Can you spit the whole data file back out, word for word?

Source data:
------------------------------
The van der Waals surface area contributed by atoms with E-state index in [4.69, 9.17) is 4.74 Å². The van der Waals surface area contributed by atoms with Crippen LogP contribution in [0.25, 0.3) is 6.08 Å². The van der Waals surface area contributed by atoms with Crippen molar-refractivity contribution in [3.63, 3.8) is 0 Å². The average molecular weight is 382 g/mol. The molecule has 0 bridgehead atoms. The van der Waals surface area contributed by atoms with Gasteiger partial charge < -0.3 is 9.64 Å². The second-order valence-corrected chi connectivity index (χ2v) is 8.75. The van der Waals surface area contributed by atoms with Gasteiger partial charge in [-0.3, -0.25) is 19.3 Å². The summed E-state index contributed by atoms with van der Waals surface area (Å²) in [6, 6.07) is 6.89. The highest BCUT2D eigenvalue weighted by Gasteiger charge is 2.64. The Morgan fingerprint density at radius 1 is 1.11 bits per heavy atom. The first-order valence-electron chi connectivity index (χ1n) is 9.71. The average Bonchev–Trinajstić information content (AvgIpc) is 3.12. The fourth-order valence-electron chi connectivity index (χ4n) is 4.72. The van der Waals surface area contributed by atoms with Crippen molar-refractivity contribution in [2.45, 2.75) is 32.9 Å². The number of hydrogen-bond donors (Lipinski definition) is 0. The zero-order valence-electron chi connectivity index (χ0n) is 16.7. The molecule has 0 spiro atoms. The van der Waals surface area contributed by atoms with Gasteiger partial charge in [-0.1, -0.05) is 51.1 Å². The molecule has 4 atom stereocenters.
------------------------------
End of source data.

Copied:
The van der Waals surface area contributed by atoms with E-state index in [4.69, 9.17) is 4.74 Å². The van der Waals surface area contributed by atoms with Crippen LogP contribution in [0.25, 0.3) is 6.08 Å². The van der Waals surface area contributed by atoms with Crippen molar-refractivity contribution in [3.63, 3.8) is 0 Å². The average molecular weight is 382 g/mol. The molecule has 0 bridgehead atoms. The van der Waals surface area contributed by atoms with Gasteiger partial charge < -0.3 is 9.64 Å². The second-order valence-corrected chi connectivity index (χ2v) is 8.75. The van der Waals surface area contributed by atoms with Gasteiger partial charge in [-0.3, -0.25) is 19.3 Å². The summed E-state index contributed by atoms with van der Waals surface area (Å²) in [6, 6.07) is 6.89. The highest BCUT2D eigenvalue weighted by Gasteiger charge is 2.64. The Morgan fingerprint density at radius 1 is 1.11 bits per heavy atom. The first-order valence-electron chi connectivity index (χ1n) is 9.71. The average Bonchev–Trinajstić information content (AvgIpc) is 3.12. The fourth-order valence-electron chi connectivity index (χ4n) is 4.72. The van der Waals surface area contributed by atoms with Crippen molar-refractivity contribution in [2.45, 2.75) is 32.9 Å². The number of hydrogen-bond donors (Lipinski definition) is 0. The zero-order valence-electron chi connectivity index (χ0n) is 16.7. The molecule has 0 spiro atoms. The van der Waals surface area contributed by atoms with Gasteiger partial charge in [-0.1, -0.05) is 51.1 Å². The molecule has 4 atom stereocenters.